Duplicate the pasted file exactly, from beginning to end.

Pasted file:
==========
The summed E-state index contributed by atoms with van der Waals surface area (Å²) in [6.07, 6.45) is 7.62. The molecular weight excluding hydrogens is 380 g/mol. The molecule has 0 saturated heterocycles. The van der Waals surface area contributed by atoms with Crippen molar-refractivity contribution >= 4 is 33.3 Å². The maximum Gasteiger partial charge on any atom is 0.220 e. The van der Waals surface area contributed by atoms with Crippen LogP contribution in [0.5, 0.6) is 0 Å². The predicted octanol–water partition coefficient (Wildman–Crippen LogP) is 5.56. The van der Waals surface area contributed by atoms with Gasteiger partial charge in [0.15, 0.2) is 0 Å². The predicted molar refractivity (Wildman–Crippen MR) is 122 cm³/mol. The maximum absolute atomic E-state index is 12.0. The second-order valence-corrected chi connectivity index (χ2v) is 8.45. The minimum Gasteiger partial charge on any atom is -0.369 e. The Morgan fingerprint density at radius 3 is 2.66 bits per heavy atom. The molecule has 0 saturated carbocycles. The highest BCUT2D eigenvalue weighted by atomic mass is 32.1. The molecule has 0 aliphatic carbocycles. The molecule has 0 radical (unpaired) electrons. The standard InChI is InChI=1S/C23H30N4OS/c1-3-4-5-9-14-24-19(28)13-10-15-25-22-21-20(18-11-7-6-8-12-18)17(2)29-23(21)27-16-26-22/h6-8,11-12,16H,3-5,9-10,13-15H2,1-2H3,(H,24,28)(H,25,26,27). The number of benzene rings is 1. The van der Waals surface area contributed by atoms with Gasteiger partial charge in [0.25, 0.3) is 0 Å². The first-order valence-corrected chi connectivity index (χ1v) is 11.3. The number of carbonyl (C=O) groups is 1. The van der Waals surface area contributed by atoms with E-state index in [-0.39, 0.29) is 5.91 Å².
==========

The summed E-state index contributed by atoms with van der Waals surface area (Å²) in [6.07, 6.45) is 7.62. The molecular weight excluding hydrogens is 380 g/mol. The molecule has 0 saturated heterocycles. The van der Waals surface area contributed by atoms with Crippen molar-refractivity contribution >= 4 is 33.3 Å². The maximum Gasteiger partial charge on any atom is 0.220 e. The van der Waals surface area contributed by atoms with Crippen LogP contribution in [0.5, 0.6) is 0 Å². The predicted octanol–water partition coefficient (Wildman–Crippen LogP) is 5.56. The van der Waals surface area contributed by atoms with Gasteiger partial charge in [0.15, 0.2) is 0 Å². The predicted molar refractivity (Wildman–Crippen MR) is 122 cm³/mol. The maximum absolute atomic E-state index is 12.0. The second-order valence-corrected chi connectivity index (χ2v) is 8.45. The minimum Gasteiger partial charge on any atom is -0.369 e. The Morgan fingerprint density at radius 3 is 2.66 bits per heavy atom. The molecule has 0 saturated carbocycles. The highest BCUT2D eigenvalue weighted by atomic mass is 32.1. The molecule has 0 aliphatic carbocycles. The molecule has 0 radical (unpaired) electrons. The standard InChI is InChI=1S/C23H30N4OS/c1-3-4-5-9-14-24-19(28)13-10-15-25-22-21-20(18-11-7-6-8-12-18)17(2)29-23(21)27-16-26-22/h6-8,11-12,16H,3-5,9-10,13-15H2,1-2H3,(H,24,28)(H,25,26,27). The number of benzene rings is 1. The van der Waals surface area contributed by atoms with Gasteiger partial charge in [0.25, 0.3) is 0 Å². The first-order valence-corrected chi connectivity index (χ1v) is 11.3. The number of carbonyl (C=O) groups is 1. The van der Waals surface area contributed by atoms with E-state index in [-0.39, 0.29) is 5.91 Å².